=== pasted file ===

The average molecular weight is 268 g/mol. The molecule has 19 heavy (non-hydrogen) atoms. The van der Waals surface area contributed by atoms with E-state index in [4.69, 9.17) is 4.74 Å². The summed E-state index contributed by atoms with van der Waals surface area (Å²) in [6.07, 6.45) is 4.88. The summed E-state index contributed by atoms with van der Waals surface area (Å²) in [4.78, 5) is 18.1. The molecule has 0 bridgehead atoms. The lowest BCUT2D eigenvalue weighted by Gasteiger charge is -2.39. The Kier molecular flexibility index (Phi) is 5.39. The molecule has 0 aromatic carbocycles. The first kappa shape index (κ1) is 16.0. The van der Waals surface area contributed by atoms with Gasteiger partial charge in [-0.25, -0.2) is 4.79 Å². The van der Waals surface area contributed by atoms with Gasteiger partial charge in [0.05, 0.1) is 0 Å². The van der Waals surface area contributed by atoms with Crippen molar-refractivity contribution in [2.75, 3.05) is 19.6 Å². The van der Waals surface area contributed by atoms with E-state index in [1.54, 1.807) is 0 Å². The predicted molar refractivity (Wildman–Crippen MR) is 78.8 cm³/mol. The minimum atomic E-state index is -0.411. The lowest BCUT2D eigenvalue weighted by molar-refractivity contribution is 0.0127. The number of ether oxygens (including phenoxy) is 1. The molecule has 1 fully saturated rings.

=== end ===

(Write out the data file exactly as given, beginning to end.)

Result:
The average molecular weight is 268 g/mol. The molecule has 19 heavy (non-hydrogen) atoms. The van der Waals surface area contributed by atoms with E-state index in [4.69, 9.17) is 4.74 Å². The summed E-state index contributed by atoms with van der Waals surface area (Å²) in [6.07, 6.45) is 4.88. The summed E-state index contributed by atoms with van der Waals surface area (Å²) in [4.78, 5) is 18.1. The molecule has 0 bridgehead atoms. The lowest BCUT2D eigenvalue weighted by Gasteiger charge is -2.39. The Kier molecular flexibility index (Phi) is 5.39. The molecule has 0 aromatic carbocycles. The first kappa shape index (κ1) is 16.0. The van der Waals surface area contributed by atoms with Gasteiger partial charge in [-0.25, -0.2) is 4.79 Å². The van der Waals surface area contributed by atoms with Gasteiger partial charge in [0.05, 0.1) is 0 Å². The van der Waals surface area contributed by atoms with Crippen molar-refractivity contribution in [2.75, 3.05) is 19.6 Å². The van der Waals surface area contributed by atoms with E-state index in [1.54, 1.807) is 0 Å². The predicted molar refractivity (Wildman–Crippen MR) is 78.8 cm³/mol. The minimum atomic E-state index is -0.411. The lowest BCUT2D eigenvalue weighted by molar-refractivity contribution is 0.0127. The number of ether oxygens (including phenoxy) is 1. The molecule has 1 fully saturated rings.